BK: Yeah, they’re back in Miami. Their plans to go to Berlin are happening. That was sick that they went back to Miami, because we had BUFU Fest in Miami with the Jellyfish Brothers, Colleen Green, and so many other ill bands. There was something like 500 kids counted at the door the second night. So it was great way to be introduced to the scene. So I think they are going to be A-okay. I mean . . . they do rok real hard . . .
BH: Plus they’re so great, they’ll do fine anywhere they are.
BK: Oh, yeah. Anywhere they are. I mean, Jesus is an Aries and Santiago and Nick are both Geminis. That’s a power trio right there. Same zodiac lineup as classic Motörhead. Plus I hear they’re working on a new record too. Which would be sick.
BH: What’s your sign?
BK: I’m an Aries. Like Elton John and Aretha Franklin, so you know I love working hard. Those two rok.
BH: What’s in the future of DeGreaser?
BK: So this album is coming out with BUFU and Gnar Tapes, which is sick. Then we are just touring a lot. We’re touring the Northeast in March with the Jellyfish Brothers. We have plans to shred coast to coast all over North America this summer with bands such as Ian Vanek’s new band Howardian, and Chicago’s finest shredders the Lemons. The plan is really just to live life to the fullest and tour as much KISS did in 1973, and maybe pump out another record.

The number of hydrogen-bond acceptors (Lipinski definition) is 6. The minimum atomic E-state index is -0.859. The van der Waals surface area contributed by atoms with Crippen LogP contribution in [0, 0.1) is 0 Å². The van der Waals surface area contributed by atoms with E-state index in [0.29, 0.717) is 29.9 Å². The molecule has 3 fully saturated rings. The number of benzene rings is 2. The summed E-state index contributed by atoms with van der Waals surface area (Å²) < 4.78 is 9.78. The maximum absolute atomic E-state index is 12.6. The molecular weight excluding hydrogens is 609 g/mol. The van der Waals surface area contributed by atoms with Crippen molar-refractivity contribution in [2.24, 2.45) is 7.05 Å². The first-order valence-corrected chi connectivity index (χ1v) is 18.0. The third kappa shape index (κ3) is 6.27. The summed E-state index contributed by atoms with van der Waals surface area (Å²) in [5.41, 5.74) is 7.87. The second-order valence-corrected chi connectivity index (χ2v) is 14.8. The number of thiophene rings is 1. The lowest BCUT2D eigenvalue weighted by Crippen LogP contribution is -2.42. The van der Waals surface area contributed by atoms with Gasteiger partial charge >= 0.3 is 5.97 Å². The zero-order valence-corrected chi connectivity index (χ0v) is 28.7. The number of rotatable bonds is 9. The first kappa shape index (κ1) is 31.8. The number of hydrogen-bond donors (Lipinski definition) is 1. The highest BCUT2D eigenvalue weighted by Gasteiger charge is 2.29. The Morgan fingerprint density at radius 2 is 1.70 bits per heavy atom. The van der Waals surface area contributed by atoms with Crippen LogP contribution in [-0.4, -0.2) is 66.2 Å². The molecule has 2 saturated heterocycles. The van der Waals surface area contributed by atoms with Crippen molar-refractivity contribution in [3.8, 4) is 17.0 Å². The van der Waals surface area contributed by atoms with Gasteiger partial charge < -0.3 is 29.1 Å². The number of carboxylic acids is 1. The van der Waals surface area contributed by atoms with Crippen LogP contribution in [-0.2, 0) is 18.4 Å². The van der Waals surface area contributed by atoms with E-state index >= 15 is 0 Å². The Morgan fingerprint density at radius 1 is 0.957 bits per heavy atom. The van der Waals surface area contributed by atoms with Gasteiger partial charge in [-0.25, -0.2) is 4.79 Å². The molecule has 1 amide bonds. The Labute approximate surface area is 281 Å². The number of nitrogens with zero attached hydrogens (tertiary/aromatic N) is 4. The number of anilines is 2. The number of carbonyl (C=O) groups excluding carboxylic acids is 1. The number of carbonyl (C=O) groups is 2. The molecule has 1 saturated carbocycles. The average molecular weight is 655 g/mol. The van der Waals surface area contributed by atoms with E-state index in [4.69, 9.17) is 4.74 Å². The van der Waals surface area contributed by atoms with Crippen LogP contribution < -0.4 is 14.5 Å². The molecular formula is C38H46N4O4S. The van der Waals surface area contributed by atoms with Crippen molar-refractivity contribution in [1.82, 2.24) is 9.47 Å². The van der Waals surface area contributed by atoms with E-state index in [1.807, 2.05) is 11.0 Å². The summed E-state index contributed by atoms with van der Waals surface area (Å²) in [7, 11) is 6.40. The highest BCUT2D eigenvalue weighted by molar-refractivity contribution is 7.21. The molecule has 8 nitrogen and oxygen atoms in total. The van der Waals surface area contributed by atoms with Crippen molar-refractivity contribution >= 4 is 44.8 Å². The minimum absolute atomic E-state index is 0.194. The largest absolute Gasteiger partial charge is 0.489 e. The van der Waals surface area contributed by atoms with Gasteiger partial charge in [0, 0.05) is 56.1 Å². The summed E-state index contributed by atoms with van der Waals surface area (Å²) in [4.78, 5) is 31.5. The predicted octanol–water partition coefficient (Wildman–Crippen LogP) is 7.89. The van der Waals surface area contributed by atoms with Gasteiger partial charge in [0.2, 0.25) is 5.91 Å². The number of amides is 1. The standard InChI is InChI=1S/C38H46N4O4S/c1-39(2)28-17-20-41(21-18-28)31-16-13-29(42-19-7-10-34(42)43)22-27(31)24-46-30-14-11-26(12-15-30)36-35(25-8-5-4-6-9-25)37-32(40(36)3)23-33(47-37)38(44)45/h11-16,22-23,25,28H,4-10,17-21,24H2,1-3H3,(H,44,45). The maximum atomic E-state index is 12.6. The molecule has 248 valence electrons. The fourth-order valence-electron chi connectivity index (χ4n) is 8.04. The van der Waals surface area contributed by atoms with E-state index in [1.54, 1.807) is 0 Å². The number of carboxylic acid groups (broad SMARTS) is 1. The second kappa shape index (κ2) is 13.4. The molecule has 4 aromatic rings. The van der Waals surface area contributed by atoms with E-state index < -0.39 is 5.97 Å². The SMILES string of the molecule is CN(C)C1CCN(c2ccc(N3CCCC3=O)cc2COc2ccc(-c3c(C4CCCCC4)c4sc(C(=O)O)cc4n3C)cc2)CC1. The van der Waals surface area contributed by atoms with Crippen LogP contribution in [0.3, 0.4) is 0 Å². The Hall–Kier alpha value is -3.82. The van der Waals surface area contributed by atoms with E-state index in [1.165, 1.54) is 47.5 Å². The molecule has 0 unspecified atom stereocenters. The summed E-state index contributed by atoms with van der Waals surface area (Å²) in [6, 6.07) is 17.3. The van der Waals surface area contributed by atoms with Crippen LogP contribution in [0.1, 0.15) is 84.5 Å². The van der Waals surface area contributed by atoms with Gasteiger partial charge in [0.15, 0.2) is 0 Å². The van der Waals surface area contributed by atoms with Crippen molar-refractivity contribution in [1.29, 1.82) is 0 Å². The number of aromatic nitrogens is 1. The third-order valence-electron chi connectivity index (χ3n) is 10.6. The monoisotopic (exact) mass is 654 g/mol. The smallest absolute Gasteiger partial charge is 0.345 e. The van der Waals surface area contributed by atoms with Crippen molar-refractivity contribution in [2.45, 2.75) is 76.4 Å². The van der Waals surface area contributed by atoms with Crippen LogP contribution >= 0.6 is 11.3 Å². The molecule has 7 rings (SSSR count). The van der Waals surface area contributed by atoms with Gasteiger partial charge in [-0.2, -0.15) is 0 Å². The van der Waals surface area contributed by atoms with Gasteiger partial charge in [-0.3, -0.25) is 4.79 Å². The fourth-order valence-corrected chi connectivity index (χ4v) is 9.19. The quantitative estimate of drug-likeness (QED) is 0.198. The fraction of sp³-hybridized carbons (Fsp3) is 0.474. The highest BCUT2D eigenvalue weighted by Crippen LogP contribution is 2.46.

Shout-out to Greg Alvarez, Nick Regan, and 2015. Shout-out to Miami and Boston. Shout-out to everyone there who isn’t afraid to drum like Peter Criss to their own beat. Shout-out to everyone who isn’t afraid to like KISS or be themselves. Y’all know who you are. Stay true and continue being you.
Rok N Rol Community College is available NOW on BUFU Records!!